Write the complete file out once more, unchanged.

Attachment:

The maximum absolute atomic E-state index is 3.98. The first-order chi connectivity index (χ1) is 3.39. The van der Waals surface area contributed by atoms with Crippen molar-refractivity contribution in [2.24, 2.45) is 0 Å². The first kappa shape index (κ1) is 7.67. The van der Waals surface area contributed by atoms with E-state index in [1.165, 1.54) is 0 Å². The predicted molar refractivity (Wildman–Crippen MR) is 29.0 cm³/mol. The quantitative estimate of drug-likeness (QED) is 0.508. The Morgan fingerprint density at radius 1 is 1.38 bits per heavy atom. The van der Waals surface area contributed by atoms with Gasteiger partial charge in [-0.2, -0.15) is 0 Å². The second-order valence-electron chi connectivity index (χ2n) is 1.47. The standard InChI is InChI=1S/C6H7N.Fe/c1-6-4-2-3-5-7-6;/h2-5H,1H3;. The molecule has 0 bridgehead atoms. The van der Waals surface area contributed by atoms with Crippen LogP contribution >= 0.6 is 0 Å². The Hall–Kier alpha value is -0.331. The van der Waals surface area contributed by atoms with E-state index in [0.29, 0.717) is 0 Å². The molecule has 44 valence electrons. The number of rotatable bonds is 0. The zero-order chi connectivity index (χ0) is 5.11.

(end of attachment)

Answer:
The maximum absolute atomic E-state index is 3.98. The first-order chi connectivity index (χ1) is 3.39. The van der Waals surface area contributed by atoms with Crippen molar-refractivity contribution in [2.24, 2.45) is 0 Å². The first kappa shape index (κ1) is 7.67. The van der Waals surface area contributed by atoms with E-state index in [1.165, 1.54) is 0 Å². The predicted molar refractivity (Wildman–Crippen MR) is 29.0 cm³/mol. The quantitative estimate of drug-likeness (QED) is 0.508. The Morgan fingerprint density at radius 1 is 1.38 bits per heavy atom. The van der Waals surface area contributed by atoms with Gasteiger partial charge in [-0.2, -0.15) is 0 Å². The second-order valence-electron chi connectivity index (χ2n) is 1.47. The standard InChI is InChI=1S/C6H7N.Fe/c1-6-4-2-3-5-7-6;/h2-5H,1H3;. The molecule has 0 bridgehead atoms. The van der Waals surface area contributed by atoms with Crippen LogP contribution >= 0.6 is 0 Å². The Hall–Kier alpha value is -0.331. The van der Waals surface area contributed by atoms with E-state index in [0.29, 0.717) is 0 Å². The molecule has 44 valence electrons. The number of rotatable bonds is 0. The zero-order chi connectivity index (χ0) is 5.11.